Anyway, back to the Python Exif Parser. It’s actually simpler to use than PIL is. Here’s all you need to do after copying the exif.py file into your Python path:

import exif
photo_path = "somePath\to\a\photo.jpg"
data = exif.parse(photo_path)

The code above returns mostly the same information that the PIL snippet does, although it uses integers instead of hex for the “MakersNote” and it has several “Tag0xa406′” fields whereas the PIL data had some numerical fields (which I excluded above). I assume they reference the same information in different ways though.

Anyway, should you find yourself wandering the web when trying to discover this information, hopefully you will stumble upon this post and it will point you in the right direction.

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  • http://www.la-grange.net/karl/ karl

    You can use epinfo as well. It is much faster than anything else I have tried so far. PIL is a bit slow, but I haven’t tried recently.

    epinfo can be found here.
    http://www.lightner.net/lightner/bruce/photopc/epinfo.html

    for example to get the EXIF date, you could do:

    epinfo $file | grep DateTimeOriginal

  • Franz

    Mike,

    pyexiv2’s installation under win32 is a bit tricky, but since it is C-based, it rewards you with a much faster reading performance than EXIF.py. Furthermore, you also get write support for metadata, thus you can store photo captions as IPTC metadata, fix bad timestamps or even geo-tag your pictures.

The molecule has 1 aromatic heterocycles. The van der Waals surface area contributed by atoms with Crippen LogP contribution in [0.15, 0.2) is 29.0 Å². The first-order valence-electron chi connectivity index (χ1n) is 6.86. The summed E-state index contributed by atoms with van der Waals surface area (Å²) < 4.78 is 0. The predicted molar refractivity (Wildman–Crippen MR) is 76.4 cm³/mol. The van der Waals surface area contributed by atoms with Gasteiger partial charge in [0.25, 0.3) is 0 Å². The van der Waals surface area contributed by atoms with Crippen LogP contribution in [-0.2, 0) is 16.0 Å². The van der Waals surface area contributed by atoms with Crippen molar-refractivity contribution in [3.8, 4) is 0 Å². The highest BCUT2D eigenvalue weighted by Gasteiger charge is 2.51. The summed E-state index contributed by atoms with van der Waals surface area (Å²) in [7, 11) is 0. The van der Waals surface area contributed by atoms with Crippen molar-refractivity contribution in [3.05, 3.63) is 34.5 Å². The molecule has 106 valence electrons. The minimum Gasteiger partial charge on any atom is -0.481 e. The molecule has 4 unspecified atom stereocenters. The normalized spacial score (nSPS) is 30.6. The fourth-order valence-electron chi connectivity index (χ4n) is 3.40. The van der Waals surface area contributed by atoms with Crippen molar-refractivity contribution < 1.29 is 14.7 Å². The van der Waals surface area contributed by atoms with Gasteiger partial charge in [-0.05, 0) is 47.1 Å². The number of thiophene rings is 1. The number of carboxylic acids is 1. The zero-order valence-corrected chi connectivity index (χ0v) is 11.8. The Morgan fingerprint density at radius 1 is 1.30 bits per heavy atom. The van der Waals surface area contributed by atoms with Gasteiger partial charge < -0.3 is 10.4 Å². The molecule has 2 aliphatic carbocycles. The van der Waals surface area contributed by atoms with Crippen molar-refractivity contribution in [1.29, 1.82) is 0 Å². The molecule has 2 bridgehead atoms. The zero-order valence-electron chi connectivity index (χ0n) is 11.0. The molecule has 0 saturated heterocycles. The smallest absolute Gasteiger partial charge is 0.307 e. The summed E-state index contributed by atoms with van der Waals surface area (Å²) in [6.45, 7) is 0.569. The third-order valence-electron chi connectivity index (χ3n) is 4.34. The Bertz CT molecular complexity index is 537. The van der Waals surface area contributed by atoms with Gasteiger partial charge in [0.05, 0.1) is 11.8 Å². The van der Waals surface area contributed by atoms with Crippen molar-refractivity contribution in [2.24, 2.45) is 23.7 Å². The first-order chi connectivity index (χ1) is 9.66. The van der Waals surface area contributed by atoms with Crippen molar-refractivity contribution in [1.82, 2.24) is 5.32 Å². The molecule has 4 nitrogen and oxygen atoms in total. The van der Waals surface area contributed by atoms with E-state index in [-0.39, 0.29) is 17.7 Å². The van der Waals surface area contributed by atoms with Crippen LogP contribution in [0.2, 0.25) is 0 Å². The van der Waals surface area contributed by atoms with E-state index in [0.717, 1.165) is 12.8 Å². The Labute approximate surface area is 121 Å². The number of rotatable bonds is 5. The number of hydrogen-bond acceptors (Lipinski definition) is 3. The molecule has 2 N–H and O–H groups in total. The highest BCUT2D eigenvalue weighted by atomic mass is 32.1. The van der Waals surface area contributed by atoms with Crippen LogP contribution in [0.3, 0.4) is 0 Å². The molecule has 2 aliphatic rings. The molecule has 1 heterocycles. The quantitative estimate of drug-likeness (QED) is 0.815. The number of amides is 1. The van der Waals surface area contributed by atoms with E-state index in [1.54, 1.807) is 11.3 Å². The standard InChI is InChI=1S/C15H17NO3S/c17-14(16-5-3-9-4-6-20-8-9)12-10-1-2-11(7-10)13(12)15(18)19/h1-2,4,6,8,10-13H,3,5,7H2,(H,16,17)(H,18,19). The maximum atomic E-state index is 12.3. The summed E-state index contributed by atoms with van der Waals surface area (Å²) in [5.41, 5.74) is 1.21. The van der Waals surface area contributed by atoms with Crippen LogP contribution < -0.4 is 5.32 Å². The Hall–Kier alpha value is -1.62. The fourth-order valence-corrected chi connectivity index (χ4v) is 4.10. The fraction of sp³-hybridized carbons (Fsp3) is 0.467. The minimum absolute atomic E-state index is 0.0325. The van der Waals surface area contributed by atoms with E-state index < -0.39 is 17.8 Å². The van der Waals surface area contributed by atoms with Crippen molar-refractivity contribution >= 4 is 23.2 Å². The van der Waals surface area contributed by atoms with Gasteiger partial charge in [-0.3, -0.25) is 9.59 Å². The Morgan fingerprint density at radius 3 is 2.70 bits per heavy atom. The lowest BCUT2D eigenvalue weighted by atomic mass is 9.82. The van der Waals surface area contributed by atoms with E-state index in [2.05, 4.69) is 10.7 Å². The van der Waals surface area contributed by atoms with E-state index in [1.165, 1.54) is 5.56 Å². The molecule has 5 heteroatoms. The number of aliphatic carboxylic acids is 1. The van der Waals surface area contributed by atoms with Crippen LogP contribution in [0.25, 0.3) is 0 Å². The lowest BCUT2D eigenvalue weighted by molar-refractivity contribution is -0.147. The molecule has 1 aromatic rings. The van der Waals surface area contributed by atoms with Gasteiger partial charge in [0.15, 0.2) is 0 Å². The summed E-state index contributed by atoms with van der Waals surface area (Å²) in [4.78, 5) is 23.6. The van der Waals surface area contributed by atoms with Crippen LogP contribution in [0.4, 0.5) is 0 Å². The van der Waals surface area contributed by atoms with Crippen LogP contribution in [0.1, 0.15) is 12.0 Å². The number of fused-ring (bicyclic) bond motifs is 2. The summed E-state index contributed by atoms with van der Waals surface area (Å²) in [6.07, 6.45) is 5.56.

For installing pyexiv2 under Python 2.5, please see Robin Mills pages on pyexiv2 (http://clanmills.com/articles/gpsexiftags/). Maybe he can also help out with a Python 2.5 build of the brand new pyexiv 0.2.0

    Franz

  • http://ten.ynottony.net Anthony Batchelor

    For the most part, pyexiv2 rocks.
    It can read AND WRITE exif data to images. This is important if you want to resize an image using PIL and keep the exif data.

    Unfortunately, it chokes on writing some Canon specific tags… There are bug reports about it, but they don’t seem to be making any progress on them… :(

  • http://www.pythonlibrary.org Mike

    @ Everyone,

    My new spam filter was doing too good a job and filtered out a bunch of comments. I apologize for that and will be more careful to check that in the future.

    – Mike

  • http://www.pythonlibrary.org Mike

    @ Karl,

    I didn’t find that EXIF program/module. I’ll have to take a look. Thanks!

    @ fancy,

    I was just showing an example. I would normally use os.path methods but wanted people to be able to follow this article easily. I will be writing about using EXIF data to expand my image viewer program soon.

    @ Franz,

    I thought pyexiv2 looked cool too and I appreciated its documentation. I hope to try it out on my laptop which has Python 2.6 on it.

    @ Anthony,

    I think I found another module that can write EXIF data…I might be thinking of that blogger’s link that I mentioned at the end of the article.

    Thanks for the information, fellows!

    – Mike

  • http://wwwyou.topregistrycleanerreview.net/ Diane

    For this post, we’ll take a look at the various 3rd party packages that give you access to this information.Thanks for the tips G-d bless 😉